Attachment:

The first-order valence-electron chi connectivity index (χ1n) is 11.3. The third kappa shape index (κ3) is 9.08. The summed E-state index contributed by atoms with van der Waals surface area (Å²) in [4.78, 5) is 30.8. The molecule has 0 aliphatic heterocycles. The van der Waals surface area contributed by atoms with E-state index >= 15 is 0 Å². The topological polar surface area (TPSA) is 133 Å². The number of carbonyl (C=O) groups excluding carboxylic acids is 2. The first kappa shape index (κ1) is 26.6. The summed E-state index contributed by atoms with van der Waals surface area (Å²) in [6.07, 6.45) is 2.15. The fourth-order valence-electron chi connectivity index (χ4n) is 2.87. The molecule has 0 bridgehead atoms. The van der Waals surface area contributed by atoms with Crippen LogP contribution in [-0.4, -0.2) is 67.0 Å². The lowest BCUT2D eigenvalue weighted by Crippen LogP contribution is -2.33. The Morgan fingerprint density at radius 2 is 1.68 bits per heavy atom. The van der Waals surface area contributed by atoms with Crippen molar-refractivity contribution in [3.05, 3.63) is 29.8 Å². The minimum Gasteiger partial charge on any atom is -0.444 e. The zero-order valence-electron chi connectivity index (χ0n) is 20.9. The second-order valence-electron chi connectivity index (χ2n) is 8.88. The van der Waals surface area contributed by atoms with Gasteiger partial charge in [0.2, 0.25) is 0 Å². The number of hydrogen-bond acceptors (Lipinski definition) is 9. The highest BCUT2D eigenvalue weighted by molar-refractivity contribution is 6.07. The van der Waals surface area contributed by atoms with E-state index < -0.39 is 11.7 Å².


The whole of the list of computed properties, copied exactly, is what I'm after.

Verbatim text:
The first-order valence-electron chi connectivity index (χ1n) is 11.3. The third kappa shape index (κ3) is 9.08. The summed E-state index contributed by atoms with van der Waals surface area (Å²) in [4.78, 5) is 30.8. The molecule has 0 aliphatic heterocycles. The van der Waals surface area contributed by atoms with E-state index >= 15 is 0 Å². The topological polar surface area (TPSA) is 133 Å². The number of carbonyl (C=O) groups excluding carboxylic acids is 2. The first kappa shape index (κ1) is 26.6. The summed E-state index contributed by atoms with van der Waals surface area (Å²) in [6.07, 6.45) is 2.15. The fourth-order valence-electron chi connectivity index (χ4n) is 2.87. The molecule has 0 bridgehead atoms. The van der Waals surface area contributed by atoms with Crippen LogP contribution in [-0.4, -0.2) is 67.0 Å². The lowest BCUT2D eigenvalue weighted by Crippen LogP contribution is -2.33. The Morgan fingerprint density at radius 2 is 1.68 bits per heavy atom. The van der Waals surface area contributed by atoms with Crippen molar-refractivity contribution in [3.05, 3.63) is 29.8 Å². The minimum Gasteiger partial charge on any atom is -0.444 e. The zero-order valence-electron chi connectivity index (χ0n) is 20.9. The second-order valence-electron chi connectivity index (χ2n) is 8.88. The van der Waals surface area contributed by atoms with Gasteiger partial charge in [0.2, 0.25) is 0 Å². The number of hydrogen-bond acceptors (Lipinski definition) is 9. The highest BCUT2D eigenvalue weighted by molar-refractivity contribution is 6.07. The van der Waals surface area contributed by atoms with E-state index < -0.39 is 11.7 Å².